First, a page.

Jimmy Thackery & The Drivers -- Once the axeman for the legendary Nighthawks, Thackery stands on his own feet when searing blues are in question. Having played practically every juke joint from coast to coast, Thackery and his comrades put the accent where it counts, making the six-string cry, whine and bleed. Blues-rock is Thackery's credo and he delivers with sharp licks and road-weary vocals. Double Door Inn (Shukla)

Quiet Riot -- When I was a younger fellow, a friend of mine lent me the Riot's Metal Health record, which was summarily nabbed by my folks in an act of parental censorship. In theory, it was because of the song "Love's a Bitch." However, in 2003, I'm pretty sure it was just to protect my ears from cheeseball lyricism and bad Slade covers. No matter. Folks are gonna check it out if they're inclined to such nostalgia. For me, it's a period I'd rather forget, even if the band did help get "heavy metal" on the radio... which, come to think of it, is another reason not to like 'em. They're harmless enough at this point, however, barring any unannounced pyrotechnics. Amos' Southend (Davis)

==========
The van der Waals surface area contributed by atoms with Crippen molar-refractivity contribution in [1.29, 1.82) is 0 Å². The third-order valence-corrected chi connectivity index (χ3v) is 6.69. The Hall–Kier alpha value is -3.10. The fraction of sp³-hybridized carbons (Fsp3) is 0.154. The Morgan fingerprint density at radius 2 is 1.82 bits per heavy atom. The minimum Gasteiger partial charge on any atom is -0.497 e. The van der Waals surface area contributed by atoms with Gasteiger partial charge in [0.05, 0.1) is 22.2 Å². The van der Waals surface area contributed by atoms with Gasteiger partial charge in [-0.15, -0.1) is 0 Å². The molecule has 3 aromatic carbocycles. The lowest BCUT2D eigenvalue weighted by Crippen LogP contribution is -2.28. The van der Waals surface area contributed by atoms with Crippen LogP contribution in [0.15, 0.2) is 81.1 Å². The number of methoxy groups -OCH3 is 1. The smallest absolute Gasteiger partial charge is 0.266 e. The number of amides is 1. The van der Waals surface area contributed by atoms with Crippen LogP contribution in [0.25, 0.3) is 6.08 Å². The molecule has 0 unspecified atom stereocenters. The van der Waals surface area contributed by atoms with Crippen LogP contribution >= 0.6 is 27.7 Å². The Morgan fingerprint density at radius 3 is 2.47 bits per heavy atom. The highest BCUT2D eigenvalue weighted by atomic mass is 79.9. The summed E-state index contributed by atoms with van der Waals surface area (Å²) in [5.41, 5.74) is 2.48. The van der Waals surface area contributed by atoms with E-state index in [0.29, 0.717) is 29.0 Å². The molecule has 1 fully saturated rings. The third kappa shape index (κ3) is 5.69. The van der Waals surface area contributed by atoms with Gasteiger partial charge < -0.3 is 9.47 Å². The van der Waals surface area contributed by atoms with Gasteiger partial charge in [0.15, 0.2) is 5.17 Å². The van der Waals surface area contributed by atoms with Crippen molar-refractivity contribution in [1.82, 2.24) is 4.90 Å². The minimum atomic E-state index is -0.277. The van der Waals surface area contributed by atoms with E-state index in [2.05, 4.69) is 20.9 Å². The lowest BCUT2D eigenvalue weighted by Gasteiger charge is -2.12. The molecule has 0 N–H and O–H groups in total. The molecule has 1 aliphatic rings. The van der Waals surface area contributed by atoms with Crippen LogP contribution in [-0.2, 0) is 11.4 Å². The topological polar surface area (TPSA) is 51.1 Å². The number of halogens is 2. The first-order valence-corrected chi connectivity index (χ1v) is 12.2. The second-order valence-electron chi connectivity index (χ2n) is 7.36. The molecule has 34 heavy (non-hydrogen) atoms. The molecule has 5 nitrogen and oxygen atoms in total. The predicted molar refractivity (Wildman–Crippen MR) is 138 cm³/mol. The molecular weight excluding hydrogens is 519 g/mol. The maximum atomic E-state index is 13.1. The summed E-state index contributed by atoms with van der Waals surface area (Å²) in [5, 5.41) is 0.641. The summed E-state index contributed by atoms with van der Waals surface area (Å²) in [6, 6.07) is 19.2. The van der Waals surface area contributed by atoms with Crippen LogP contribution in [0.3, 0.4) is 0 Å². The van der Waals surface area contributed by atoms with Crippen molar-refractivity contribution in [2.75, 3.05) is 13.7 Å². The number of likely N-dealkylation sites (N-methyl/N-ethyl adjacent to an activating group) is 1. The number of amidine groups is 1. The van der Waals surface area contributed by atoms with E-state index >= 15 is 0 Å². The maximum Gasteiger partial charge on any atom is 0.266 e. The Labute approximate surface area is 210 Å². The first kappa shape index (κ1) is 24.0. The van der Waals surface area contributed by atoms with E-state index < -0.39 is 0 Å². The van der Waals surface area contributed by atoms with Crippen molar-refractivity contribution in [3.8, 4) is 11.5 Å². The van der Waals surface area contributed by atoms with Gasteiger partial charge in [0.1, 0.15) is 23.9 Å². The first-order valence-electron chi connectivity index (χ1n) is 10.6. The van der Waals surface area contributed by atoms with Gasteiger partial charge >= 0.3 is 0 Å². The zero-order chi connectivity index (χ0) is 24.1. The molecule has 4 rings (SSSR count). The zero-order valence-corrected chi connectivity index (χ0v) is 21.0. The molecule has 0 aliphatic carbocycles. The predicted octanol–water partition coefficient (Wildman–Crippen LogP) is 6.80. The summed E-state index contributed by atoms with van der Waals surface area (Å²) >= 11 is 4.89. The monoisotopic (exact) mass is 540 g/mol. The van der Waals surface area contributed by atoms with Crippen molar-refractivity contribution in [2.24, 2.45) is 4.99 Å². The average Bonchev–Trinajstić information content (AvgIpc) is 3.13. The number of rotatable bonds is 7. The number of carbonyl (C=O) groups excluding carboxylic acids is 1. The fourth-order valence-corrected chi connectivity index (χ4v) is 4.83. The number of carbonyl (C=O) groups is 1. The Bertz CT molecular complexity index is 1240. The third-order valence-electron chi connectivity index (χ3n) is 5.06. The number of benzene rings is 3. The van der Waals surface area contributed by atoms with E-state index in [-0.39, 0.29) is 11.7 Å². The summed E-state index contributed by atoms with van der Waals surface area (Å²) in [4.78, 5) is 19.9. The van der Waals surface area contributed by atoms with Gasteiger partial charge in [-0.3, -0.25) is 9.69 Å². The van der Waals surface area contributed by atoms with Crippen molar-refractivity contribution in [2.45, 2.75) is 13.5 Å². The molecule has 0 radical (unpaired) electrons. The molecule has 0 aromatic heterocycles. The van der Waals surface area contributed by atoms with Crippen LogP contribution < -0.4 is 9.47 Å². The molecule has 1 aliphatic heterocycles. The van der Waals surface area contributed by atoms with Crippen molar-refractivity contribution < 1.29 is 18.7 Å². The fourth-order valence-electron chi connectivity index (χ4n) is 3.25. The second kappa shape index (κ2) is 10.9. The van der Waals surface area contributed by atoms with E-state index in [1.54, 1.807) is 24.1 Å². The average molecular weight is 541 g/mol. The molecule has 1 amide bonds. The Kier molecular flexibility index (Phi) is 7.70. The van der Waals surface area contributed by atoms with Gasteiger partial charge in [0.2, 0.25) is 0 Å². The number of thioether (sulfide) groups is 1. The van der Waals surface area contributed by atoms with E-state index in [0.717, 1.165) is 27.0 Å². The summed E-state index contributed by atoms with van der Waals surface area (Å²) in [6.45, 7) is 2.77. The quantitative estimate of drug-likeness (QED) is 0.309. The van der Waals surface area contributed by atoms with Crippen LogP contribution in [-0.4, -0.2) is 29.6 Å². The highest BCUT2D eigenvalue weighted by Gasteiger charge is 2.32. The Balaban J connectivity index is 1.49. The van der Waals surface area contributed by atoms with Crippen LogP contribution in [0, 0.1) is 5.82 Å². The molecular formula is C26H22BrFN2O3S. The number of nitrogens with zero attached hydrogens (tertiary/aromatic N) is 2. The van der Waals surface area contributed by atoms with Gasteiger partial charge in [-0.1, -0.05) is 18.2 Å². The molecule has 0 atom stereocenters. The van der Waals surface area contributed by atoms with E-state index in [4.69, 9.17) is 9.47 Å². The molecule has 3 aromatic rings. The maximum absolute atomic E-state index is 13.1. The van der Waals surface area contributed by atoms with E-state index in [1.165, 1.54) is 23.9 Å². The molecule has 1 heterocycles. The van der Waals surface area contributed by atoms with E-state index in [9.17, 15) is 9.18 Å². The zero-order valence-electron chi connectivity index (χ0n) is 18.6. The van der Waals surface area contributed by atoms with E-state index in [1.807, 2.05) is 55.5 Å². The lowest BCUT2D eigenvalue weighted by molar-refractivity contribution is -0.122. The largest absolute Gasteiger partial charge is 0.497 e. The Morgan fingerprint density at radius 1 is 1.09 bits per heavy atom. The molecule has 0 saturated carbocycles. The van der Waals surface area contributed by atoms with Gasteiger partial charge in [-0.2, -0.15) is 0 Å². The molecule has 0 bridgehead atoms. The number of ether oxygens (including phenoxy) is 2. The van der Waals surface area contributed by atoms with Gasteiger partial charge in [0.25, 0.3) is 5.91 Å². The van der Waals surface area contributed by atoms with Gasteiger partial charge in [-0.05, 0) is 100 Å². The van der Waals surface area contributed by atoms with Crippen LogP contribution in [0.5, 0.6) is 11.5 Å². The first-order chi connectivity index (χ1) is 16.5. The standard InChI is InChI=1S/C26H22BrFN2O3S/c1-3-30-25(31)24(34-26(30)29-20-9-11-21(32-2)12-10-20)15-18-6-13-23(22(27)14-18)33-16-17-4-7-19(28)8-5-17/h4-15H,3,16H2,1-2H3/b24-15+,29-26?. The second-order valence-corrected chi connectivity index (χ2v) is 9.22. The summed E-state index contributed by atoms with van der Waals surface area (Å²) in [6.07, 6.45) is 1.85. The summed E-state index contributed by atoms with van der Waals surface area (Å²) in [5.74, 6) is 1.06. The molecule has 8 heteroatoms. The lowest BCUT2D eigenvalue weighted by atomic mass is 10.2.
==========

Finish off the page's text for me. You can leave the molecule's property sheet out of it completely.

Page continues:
Snagglepuss -- Proof positive that getting married and having a baby and running a business and basically just being regular folks doesn't have to mean you stop making good records. Hope Nicholls and beau Aaron Pitkin have been musical linchpins in this area for a while now, and, along with a choice few other acts, have a lot to do with the fact that there is a music scene in Charlotte in the first place. The band -- multi-gendered, multi-racial and multi-aged -- composts all sorts of musical and life experiences into a unique sound that sounds completely new, even while borrowing cues from Nicholls and Pitkin's earlier work (Sugarsmack and Fetchin' Bones, most notably). In a town given to preprocessed entertainment, Snagglepuss' sound is always farmer's market-fresh, a colorful basketful of soul, punk, new wave and Southern fried skank. Tremont Music Hall (Davis)


The Slackers -- Specializing in the "off-beat" rhythms of ska, the Slackers are a notch above when it comes to creating a top island flavor while speeding things up on the punk rock tip when the mood suits them. They create a funky vibe with hints of calypso and reggae, along with the usual "ants in the pants" ska moves. Fat City (Shukla)